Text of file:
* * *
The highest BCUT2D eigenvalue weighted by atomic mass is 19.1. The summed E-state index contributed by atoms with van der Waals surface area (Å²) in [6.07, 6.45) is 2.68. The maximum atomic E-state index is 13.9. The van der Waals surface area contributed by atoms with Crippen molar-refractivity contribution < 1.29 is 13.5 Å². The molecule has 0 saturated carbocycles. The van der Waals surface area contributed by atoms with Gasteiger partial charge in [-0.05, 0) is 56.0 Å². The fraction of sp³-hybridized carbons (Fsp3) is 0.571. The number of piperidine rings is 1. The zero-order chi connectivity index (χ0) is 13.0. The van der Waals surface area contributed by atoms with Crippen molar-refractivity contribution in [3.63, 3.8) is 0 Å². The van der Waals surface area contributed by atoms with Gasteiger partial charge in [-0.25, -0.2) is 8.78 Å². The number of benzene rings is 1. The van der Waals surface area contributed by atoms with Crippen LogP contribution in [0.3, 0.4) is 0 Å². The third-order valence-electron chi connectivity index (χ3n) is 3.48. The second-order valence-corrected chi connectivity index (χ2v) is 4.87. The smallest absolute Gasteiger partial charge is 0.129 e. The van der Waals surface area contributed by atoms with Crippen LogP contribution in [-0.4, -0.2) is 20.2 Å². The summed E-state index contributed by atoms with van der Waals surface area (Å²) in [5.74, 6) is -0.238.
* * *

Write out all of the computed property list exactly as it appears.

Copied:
The highest BCUT2D eigenvalue weighted by atomic mass is 19.1. The summed E-state index contributed by atoms with van der Waals surface area (Å²) in [6.07, 6.45) is 2.68. The maximum atomic E-state index is 13.9. The van der Waals surface area contributed by atoms with Crippen molar-refractivity contribution < 1.29 is 13.5 Å². The molecule has 0 saturated carbocycles. The van der Waals surface area contributed by atoms with Gasteiger partial charge in [-0.05, 0) is 56.0 Å². The fraction of sp³-hybridized carbons (Fsp3) is 0.571. The number of piperidine rings is 1. The zero-order chi connectivity index (χ0) is 13.0. The van der Waals surface area contributed by atoms with Crippen molar-refractivity contribution in [3.63, 3.8) is 0 Å². The van der Waals surface area contributed by atoms with Gasteiger partial charge in [-0.25, -0.2) is 8.78 Å². The number of benzene rings is 1. The van der Waals surface area contributed by atoms with Crippen LogP contribution in [0.3, 0.4) is 0 Å². The third-order valence-electron chi connectivity index (χ3n) is 3.48. The second-order valence-corrected chi connectivity index (χ2v) is 4.87. The smallest absolute Gasteiger partial charge is 0.129 e. The van der Waals surface area contributed by atoms with Crippen LogP contribution in [-0.4, -0.2) is 20.2 Å². The summed E-state index contributed by atoms with van der Waals surface area (Å²) in [5.74, 6) is -0.238.